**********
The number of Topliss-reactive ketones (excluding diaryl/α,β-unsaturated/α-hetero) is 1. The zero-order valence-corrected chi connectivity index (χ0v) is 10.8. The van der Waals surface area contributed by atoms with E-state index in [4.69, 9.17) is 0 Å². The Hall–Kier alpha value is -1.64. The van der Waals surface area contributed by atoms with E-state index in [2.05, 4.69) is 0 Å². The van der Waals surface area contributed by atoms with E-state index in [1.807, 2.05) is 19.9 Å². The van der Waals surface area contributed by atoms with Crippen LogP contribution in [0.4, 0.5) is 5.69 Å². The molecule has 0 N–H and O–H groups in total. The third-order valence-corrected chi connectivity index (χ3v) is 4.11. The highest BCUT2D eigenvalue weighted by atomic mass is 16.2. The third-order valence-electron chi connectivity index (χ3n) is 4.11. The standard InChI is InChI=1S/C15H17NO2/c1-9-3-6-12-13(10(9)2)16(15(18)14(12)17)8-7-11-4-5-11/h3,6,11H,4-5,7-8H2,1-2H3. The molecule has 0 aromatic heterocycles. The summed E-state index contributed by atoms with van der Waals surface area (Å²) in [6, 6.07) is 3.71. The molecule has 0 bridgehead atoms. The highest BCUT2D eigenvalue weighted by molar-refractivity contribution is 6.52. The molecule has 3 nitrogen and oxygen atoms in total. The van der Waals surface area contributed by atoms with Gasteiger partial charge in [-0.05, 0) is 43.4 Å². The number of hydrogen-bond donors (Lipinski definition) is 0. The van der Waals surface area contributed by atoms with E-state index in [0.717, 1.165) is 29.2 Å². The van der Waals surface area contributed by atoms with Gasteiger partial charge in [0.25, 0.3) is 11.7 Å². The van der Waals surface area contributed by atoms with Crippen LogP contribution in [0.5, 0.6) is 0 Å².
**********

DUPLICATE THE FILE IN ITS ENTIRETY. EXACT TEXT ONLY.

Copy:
The number of Topliss-reactive ketones (excluding diaryl/α,β-unsaturated/α-hetero) is 1. The zero-order valence-corrected chi connectivity index (χ0v) is 10.8. The van der Waals surface area contributed by atoms with E-state index in [4.69, 9.17) is 0 Å². The Hall–Kier alpha value is -1.64. The van der Waals surface area contributed by atoms with E-state index in [2.05, 4.69) is 0 Å². The van der Waals surface area contributed by atoms with E-state index in [1.807, 2.05) is 19.9 Å². The van der Waals surface area contributed by atoms with Crippen LogP contribution in [0.4, 0.5) is 5.69 Å². The molecule has 0 N–H and O–H groups in total. The third-order valence-corrected chi connectivity index (χ3v) is 4.11. The highest BCUT2D eigenvalue weighted by atomic mass is 16.2. The third-order valence-electron chi connectivity index (χ3n) is 4.11. The standard InChI is InChI=1S/C15H17NO2/c1-9-3-6-12-13(10(9)2)16(15(18)14(12)17)8-7-11-4-5-11/h3,6,11H,4-5,7-8H2,1-2H3. The molecule has 0 aromatic heterocycles. The summed E-state index contributed by atoms with van der Waals surface area (Å²) in [6, 6.07) is 3.71. The molecule has 0 bridgehead atoms. The highest BCUT2D eigenvalue weighted by molar-refractivity contribution is 6.52. The molecule has 3 nitrogen and oxygen atoms in total. The van der Waals surface area contributed by atoms with Gasteiger partial charge in [-0.05, 0) is 43.4 Å². The number of hydrogen-bond donors (Lipinski definition) is 0. The van der Waals surface area contributed by atoms with E-state index in [0.717, 1.165) is 29.2 Å². The van der Waals surface area contributed by atoms with Gasteiger partial charge in [0.25, 0.3) is 11.7 Å². The van der Waals surface area contributed by atoms with Crippen LogP contribution in [0.5, 0.6) is 0 Å².